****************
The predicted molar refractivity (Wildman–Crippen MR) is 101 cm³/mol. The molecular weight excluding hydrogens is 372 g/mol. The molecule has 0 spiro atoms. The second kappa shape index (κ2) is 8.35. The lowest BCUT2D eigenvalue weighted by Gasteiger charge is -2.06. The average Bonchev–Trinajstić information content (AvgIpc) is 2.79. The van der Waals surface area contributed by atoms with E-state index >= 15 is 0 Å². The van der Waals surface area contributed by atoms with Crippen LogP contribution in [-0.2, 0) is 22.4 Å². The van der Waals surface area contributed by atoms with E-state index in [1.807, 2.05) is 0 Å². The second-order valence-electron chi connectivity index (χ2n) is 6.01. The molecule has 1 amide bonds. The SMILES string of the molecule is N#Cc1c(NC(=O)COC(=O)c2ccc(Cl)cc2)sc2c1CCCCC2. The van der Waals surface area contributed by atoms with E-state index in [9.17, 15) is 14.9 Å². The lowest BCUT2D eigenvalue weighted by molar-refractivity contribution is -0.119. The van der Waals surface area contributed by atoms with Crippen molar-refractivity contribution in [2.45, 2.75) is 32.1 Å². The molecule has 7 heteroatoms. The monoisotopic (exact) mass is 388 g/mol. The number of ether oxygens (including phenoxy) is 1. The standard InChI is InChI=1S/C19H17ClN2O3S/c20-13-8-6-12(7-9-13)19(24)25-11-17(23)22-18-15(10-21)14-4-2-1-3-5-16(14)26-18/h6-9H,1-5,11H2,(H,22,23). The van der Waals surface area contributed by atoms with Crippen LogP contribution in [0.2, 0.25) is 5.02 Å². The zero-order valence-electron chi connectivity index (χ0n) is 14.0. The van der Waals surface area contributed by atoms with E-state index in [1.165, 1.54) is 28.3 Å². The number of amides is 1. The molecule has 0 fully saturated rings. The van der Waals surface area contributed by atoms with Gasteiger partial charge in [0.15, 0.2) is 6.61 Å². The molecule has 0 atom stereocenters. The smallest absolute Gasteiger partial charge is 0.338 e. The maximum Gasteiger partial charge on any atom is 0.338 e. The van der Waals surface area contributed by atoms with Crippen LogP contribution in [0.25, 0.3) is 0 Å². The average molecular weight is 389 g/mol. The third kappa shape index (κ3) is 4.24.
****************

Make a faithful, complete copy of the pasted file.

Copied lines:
The predicted molar refractivity (Wildman–Crippen MR) is 101 cm³/mol. The molecular weight excluding hydrogens is 372 g/mol. The molecule has 0 spiro atoms. The second kappa shape index (κ2) is 8.35. The lowest BCUT2D eigenvalue weighted by Gasteiger charge is -2.06. The average Bonchev–Trinajstić information content (AvgIpc) is 2.79. The van der Waals surface area contributed by atoms with E-state index >= 15 is 0 Å². The van der Waals surface area contributed by atoms with Crippen LogP contribution in [-0.2, 0) is 22.4 Å². The van der Waals surface area contributed by atoms with E-state index in [1.807, 2.05) is 0 Å². The second-order valence-electron chi connectivity index (χ2n) is 6.01. The molecule has 1 amide bonds. The SMILES string of the molecule is N#Cc1c(NC(=O)COC(=O)c2ccc(Cl)cc2)sc2c1CCCCC2. The van der Waals surface area contributed by atoms with E-state index in [9.17, 15) is 14.9 Å². The lowest BCUT2D eigenvalue weighted by molar-refractivity contribution is -0.119. The van der Waals surface area contributed by atoms with Crippen molar-refractivity contribution in [2.45, 2.75) is 32.1 Å². The molecule has 7 heteroatoms. The monoisotopic (exact) mass is 388 g/mol. The number of ether oxygens (including phenoxy) is 1. The standard InChI is InChI=1S/C19H17ClN2O3S/c20-13-8-6-12(7-9-13)19(24)25-11-17(23)22-18-15(10-21)14-4-2-1-3-5-16(14)26-18/h6-9H,1-5,11H2,(H,22,23). The van der Waals surface area contributed by atoms with Crippen LogP contribution in [0.2, 0.25) is 5.02 Å². The zero-order valence-electron chi connectivity index (χ0n) is 14.0. The van der Waals surface area contributed by atoms with E-state index in [1.165, 1.54) is 28.3 Å². The number of amides is 1. The molecule has 0 fully saturated rings. The van der Waals surface area contributed by atoms with Gasteiger partial charge in [0.15, 0.2) is 6.61 Å². The molecule has 0 atom stereocenters. The smallest absolute Gasteiger partial charge is 0.338 e. The maximum Gasteiger partial charge on any atom is 0.338 e. The van der Waals surface area contributed by atoms with Crippen LogP contribution in [0.25, 0.3) is 0 Å². The average molecular weight is 389 g/mol. The third kappa shape index (κ3) is 4.24.